The oil is already viscous. But there are times when it needs to be thicker than it should be. Sometimes in cooking, you need a thicker oil to make the food ingredients cling more easily. The same goes for an older car, which requires more viscous oil to protect its worn engine bearings. To thicken the oil, it uses additives such as oil thickeners. There are several techniques used to thicken the oil.

1. In cooking

You can use edible additives such as beeswax, butter, mayonnaise, or mono and diglycerides, which can be done by heating the oil and dissolving additives into it.

2. In a car engine

Generally, oil becomes thinner as temperature increases. Thus, an oil thickener additive is added to increase or stabilize the viscosity. Scientifically Treated Petroleum or STP is used to thicken the oil. You can add STP to engine oils while it’s warm. Adding 300 ml of STP to 3 liters of engine oil can increase the viscosity of the engine oil by 10%. You can also use Lucas Heavy Duty Oil Stabilizer to resist thinning when the engine temperature rises.

What are the oil thickeners used for cooking oil?

Mono and Diglycerides

Thickening agents such as Mono and Diglycerides are used to increase the viscosity of the oil without substantially altering its properties or taste. Mono and Diglycerides oil thickeners are food additives used to stabilize emulsions and thicken oils.

The oil thickeners are often used on bread to prevent crumbling and slow down starch retrogradation, thereby extending the shelf-life of the bread. They also prevent fat crystallization in foods such as chocolate and ice cream. They are melted at 140 ° F (60 ° C) along with the oil to blend well with the oil.

Glycerol monostearate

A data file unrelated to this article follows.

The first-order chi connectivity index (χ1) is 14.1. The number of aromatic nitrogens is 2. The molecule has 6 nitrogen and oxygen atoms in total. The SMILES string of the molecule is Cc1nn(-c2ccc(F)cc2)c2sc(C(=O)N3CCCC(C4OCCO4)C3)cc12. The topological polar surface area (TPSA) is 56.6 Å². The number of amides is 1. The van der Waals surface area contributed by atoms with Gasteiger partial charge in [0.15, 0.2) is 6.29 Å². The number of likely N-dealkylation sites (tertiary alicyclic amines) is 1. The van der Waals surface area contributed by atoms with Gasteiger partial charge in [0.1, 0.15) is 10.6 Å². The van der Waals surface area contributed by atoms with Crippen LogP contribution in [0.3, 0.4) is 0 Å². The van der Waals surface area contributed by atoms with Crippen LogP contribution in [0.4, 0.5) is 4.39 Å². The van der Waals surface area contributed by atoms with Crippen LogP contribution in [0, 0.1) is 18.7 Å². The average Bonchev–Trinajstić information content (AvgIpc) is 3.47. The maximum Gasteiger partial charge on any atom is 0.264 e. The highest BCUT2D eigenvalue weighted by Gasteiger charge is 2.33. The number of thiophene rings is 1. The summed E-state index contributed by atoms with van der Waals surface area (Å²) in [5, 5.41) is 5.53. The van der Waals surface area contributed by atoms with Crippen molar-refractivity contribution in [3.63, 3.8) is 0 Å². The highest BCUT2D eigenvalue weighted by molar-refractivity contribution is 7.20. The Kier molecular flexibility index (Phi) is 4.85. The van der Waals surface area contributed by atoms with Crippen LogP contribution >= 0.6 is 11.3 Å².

If you are looking for a solution to thicken flavored oils, Glycerol monostearate is another thickening agent and stabilizer which would help thicken infused oils while maintaining their flavor.

What are the oil thickeners used for engine oil?

Scientifically Treated Petroleum, Castile Motor Honey, and Lucas Oil Stabilizer

These additives increase regular oil viscosity by 10%. It allows the older engine and high-mileage vehicle to get the protection and lubrication needed by maintaining its viscosity at higher temperatures. It helps resist oil thinning at higher temperatures, reduces the friction of the moving parts of the engine, prevents leakage, and preserves the smooth operation of the vehicle.

What does thicker oil do for your engine?

Thicker oil provides better lubrication

Thicker oil is usually used in older vehicles or with higher mileage. Often such vehicles have larger clearances between engine components and loose parts. As a result, thicker oil is necessary as the engine temperature rises to prevent oil from thinning. Thicker oils provide better lubrication in these large clearances and even extend the life of the vehicle.

What are the pros and cons of engine oil thickener?

The use of oil thickeners raises the viscosity of any regular engine oil. Thicker oils provide better protection and lubrication to moving parts of your vehicle, especially for older cars with more clearances and worn engine bearings.

On the other hand, oil thickeners are not recommended for new vehicles because it is not yet needed. Regular oil is sufficient to lubricate the machine. Using thicker oil will waste energy, pumping more viscous oil and reducing fuel economy.